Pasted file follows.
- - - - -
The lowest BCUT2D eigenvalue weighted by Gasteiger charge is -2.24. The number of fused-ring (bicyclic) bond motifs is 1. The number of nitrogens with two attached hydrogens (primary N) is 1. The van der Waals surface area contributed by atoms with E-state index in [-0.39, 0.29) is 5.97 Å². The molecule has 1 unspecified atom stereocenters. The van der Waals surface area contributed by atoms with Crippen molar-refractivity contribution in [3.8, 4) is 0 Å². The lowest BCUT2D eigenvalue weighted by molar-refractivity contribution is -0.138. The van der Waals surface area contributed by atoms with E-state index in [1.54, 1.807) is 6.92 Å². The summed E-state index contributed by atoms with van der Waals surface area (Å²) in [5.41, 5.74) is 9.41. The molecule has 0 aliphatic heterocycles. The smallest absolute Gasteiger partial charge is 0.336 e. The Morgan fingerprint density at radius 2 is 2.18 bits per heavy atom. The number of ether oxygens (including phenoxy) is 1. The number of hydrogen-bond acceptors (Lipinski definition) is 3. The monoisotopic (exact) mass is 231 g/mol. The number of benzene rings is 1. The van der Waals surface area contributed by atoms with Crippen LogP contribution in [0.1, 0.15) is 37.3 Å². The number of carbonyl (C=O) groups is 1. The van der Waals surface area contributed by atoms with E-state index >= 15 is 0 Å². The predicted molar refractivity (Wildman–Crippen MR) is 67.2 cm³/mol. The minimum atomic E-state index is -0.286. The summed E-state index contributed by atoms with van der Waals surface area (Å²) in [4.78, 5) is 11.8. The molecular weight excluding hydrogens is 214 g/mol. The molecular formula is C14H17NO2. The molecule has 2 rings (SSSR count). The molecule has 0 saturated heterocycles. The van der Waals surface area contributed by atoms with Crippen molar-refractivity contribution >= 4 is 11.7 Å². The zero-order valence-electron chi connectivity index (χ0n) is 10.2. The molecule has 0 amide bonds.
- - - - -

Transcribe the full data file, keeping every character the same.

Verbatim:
The lowest BCUT2D eigenvalue weighted by Gasteiger charge is -2.24. The number of fused-ring (bicyclic) bond motifs is 1. The number of nitrogens with two attached hydrogens (primary N) is 1. The van der Waals surface area contributed by atoms with E-state index in [-0.39, 0.29) is 5.97 Å². The molecule has 1 unspecified atom stereocenters. The van der Waals surface area contributed by atoms with Crippen molar-refractivity contribution in [3.8, 4) is 0 Å². The lowest BCUT2D eigenvalue weighted by molar-refractivity contribution is -0.138. The van der Waals surface area contributed by atoms with E-state index in [1.54, 1.807) is 6.92 Å². The summed E-state index contributed by atoms with van der Waals surface area (Å²) in [5.41, 5.74) is 9.41. The molecule has 0 aliphatic heterocycles. The smallest absolute Gasteiger partial charge is 0.336 e. The Morgan fingerprint density at radius 2 is 2.18 bits per heavy atom. The number of ether oxygens (including phenoxy) is 1. The number of hydrogen-bond acceptors (Lipinski definition) is 3. The monoisotopic (exact) mass is 231 g/mol. The number of benzene rings is 1. The van der Waals surface area contributed by atoms with Crippen LogP contribution in [0.1, 0.15) is 37.3 Å². The number of carbonyl (C=O) groups is 1. The van der Waals surface area contributed by atoms with E-state index >= 15 is 0 Å². The predicted molar refractivity (Wildman–Crippen MR) is 67.2 cm³/mol. The minimum atomic E-state index is -0.286. The summed E-state index contributed by atoms with van der Waals surface area (Å²) in [4.78, 5) is 11.8. The molecular weight excluding hydrogens is 214 g/mol. The molecular formula is C14H17NO2. The molecule has 2 rings (SSSR count). The molecule has 0 saturated heterocycles. The van der Waals surface area contributed by atoms with Crippen molar-refractivity contribution >= 4 is 11.7 Å². The zero-order valence-electron chi connectivity index (χ0n) is 10.2. The molecule has 0 amide bonds.